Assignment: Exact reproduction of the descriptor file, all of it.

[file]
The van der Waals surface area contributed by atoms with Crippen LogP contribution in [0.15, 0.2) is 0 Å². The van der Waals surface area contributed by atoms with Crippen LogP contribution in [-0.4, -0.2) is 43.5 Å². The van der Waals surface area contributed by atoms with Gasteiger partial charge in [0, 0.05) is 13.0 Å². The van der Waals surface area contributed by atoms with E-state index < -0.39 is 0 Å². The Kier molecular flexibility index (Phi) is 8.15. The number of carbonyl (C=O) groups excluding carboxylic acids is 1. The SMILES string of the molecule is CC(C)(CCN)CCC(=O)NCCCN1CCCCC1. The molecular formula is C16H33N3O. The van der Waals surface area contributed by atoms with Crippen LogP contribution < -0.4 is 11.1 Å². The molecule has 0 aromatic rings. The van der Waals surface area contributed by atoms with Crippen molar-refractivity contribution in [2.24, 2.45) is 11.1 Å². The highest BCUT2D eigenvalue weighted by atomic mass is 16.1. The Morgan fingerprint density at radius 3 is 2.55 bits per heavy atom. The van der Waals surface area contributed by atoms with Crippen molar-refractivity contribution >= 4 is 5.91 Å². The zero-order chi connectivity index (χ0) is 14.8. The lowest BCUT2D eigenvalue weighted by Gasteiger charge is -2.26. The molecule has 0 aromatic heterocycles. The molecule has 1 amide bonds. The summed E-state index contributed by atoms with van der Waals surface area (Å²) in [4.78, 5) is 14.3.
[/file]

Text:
The van der Waals surface area contributed by atoms with Crippen LogP contribution in [0.15, 0.2) is 0 Å². The van der Waals surface area contributed by atoms with Crippen LogP contribution in [-0.4, -0.2) is 43.5 Å². The van der Waals surface area contributed by atoms with Gasteiger partial charge in [0, 0.05) is 13.0 Å². The van der Waals surface area contributed by atoms with E-state index < -0.39 is 0 Å². The Kier molecular flexibility index (Phi) is 8.15. The number of carbonyl (C=O) groups excluding carboxylic acids is 1. The SMILES string of the molecule is CC(C)(CCN)CCC(=O)NCCCN1CCCCC1. The molecular formula is C16H33N3O. The van der Waals surface area contributed by atoms with Crippen LogP contribution < -0.4 is 11.1 Å². The molecule has 0 aromatic rings. The van der Waals surface area contributed by atoms with Crippen molar-refractivity contribution in [2.24, 2.45) is 11.1 Å². The highest BCUT2D eigenvalue weighted by atomic mass is 16.1. The Morgan fingerprint density at radius 3 is 2.55 bits per heavy atom. The van der Waals surface area contributed by atoms with Crippen molar-refractivity contribution >= 4 is 5.91 Å². The zero-order chi connectivity index (χ0) is 14.8. The lowest BCUT2D eigenvalue weighted by Gasteiger charge is -2.26. The molecule has 0 aromatic heterocycles. The molecule has 1 amide bonds. The summed E-state index contributed by atoms with van der Waals surface area (Å²) in [4.78, 5) is 14.3.